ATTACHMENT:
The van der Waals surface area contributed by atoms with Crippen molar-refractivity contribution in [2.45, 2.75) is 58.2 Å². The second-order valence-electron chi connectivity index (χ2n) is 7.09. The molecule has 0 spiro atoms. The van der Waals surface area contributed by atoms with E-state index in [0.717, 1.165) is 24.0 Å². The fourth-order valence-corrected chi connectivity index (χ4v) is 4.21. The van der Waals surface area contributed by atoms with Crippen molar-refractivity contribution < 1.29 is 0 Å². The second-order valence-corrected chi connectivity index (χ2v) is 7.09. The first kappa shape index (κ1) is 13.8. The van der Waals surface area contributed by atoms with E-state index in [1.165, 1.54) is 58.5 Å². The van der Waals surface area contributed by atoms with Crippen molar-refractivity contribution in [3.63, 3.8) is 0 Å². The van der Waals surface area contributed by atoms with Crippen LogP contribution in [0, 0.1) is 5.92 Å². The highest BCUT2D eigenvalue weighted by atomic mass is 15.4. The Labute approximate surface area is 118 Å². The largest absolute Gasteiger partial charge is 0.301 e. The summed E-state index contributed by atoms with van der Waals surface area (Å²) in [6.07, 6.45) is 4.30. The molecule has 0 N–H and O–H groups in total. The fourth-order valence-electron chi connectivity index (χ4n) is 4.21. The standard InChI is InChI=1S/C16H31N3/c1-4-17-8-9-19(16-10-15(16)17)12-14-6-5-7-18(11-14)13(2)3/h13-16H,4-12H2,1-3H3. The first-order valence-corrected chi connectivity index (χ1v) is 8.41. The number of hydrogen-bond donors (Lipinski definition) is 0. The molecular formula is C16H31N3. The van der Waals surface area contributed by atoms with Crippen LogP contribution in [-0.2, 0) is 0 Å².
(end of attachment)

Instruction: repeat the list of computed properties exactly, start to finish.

The van der Waals surface area contributed by atoms with Crippen molar-refractivity contribution in [2.45, 2.75) is 58.2 Å². The second-order valence-electron chi connectivity index (χ2n) is 7.09. The molecule has 0 spiro atoms. The van der Waals surface area contributed by atoms with E-state index in [0.717, 1.165) is 24.0 Å². The fourth-order valence-corrected chi connectivity index (χ4v) is 4.21. The van der Waals surface area contributed by atoms with Crippen molar-refractivity contribution < 1.29 is 0 Å². The second-order valence-corrected chi connectivity index (χ2v) is 7.09. The first kappa shape index (κ1) is 13.8. The van der Waals surface area contributed by atoms with E-state index in [1.165, 1.54) is 58.5 Å². The van der Waals surface area contributed by atoms with Crippen molar-refractivity contribution in [3.63, 3.8) is 0 Å². The van der Waals surface area contributed by atoms with Crippen LogP contribution in [0, 0.1) is 5.92 Å². The highest BCUT2D eigenvalue weighted by atomic mass is 15.4. The Labute approximate surface area is 118 Å². The largest absolute Gasteiger partial charge is 0.301 e. The summed E-state index contributed by atoms with van der Waals surface area (Å²) in [6.07, 6.45) is 4.30. The molecule has 0 N–H and O–H groups in total. The fourth-order valence-electron chi connectivity index (χ4n) is 4.21. The standard InChI is InChI=1S/C16H31N3/c1-4-17-8-9-19(16-10-15(16)17)12-14-6-5-7-18(11-14)13(2)3/h13-16H,4-12H2,1-3H3. The first-order valence-corrected chi connectivity index (χ1v) is 8.41. The number of hydrogen-bond donors (Lipinski definition) is 0. The molecular formula is C16H31N3. The van der Waals surface area contributed by atoms with Crippen LogP contribution in [-0.2, 0) is 0 Å².